Avigayl Sharp



I am apprehended outside of the Communist conference by an old man named Sergei. The first round of speakers have finished their speaking. Now there are groups of people standing outside, huddled with their jacket collars turned up, and groups of people standing inside partaking of a snack spread: coffee, tea, small shortbread cookies. Some of these people are Russian and some of them are American and some are from countries that are neither Russia nor the United States, but what they all have in common is that they know more about Marx than I do.
     I would very much like some snacks for myself but am afraid of becoming a nuisance at the Communist conference. In a certain way I have always feared that it was my fate to someday become a nuisance at the Communist conference, so I am behaving carefully, discreetly, with what I believe could be considered politesse. I sit on a wooden bench outside the gallery in which the Communist conference is being held, my knees tucked neatly into each other, smoking a cigarette and quietly communicating with my boyfriend in English. I partake in no snacks.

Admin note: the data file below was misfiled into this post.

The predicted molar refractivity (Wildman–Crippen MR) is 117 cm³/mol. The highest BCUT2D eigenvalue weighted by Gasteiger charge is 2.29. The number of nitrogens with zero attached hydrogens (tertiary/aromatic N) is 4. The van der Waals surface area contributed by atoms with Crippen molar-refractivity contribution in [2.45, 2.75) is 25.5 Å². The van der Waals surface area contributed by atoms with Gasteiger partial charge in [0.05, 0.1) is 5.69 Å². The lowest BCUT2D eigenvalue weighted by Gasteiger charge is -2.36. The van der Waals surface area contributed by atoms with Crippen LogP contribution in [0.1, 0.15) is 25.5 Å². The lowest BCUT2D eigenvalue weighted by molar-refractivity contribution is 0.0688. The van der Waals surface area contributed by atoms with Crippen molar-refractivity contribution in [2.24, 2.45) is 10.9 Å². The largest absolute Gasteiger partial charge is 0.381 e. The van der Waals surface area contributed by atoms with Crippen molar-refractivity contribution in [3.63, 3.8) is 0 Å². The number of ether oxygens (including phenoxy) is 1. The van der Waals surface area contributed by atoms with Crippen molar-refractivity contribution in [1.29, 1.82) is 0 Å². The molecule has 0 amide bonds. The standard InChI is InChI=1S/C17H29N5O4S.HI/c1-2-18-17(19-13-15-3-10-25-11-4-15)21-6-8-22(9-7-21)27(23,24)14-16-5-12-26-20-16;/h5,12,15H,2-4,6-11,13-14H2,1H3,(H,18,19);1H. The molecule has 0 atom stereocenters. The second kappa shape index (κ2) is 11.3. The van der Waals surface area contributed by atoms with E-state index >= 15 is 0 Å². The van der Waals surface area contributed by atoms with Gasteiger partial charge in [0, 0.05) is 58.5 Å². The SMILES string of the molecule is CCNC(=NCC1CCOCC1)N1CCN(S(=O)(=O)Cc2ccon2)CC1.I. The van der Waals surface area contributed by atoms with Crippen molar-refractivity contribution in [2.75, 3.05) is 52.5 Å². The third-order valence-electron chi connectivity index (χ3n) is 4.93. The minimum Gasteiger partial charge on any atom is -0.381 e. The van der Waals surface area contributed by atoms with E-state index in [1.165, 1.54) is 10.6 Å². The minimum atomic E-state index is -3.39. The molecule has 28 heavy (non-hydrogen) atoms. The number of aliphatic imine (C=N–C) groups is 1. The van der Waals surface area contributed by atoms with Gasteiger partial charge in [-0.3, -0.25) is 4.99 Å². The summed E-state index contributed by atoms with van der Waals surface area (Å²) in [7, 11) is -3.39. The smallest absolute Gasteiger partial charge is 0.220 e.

Sergei has been eyeing us for a while, from another bench two benches down from ours. Then he is sitting beside me on our bench, wanting to know where we are from, what our names are, what this hubbub is all about. He did not come here for the Communist conference, he says, but it is open to the public, and he is intrigued. He holds up a flyer, points at a picture of Marx, says Marx, and laughs slyly, as if we have just shared a private joke. Sergei looks a bit like Santa Claus. He has a large face that I am afraid of, a large stomach, and large brown shoes. I worry that Sergei's presence is drawing attention to me. I worry about my hard-won aura of care, discretion, and politesse.
     I am a Muscovite, he says, jamming his thumb proudly into his chest. He tells us that he listened to my boyfriend speak but could not understand what he was talking about.
     Maybe it is my English, he offers, but I can tell that he doesn't believe it.
     Oh no no no, my boyfriend says. I'm sure it was not your English. I'm sure it was me.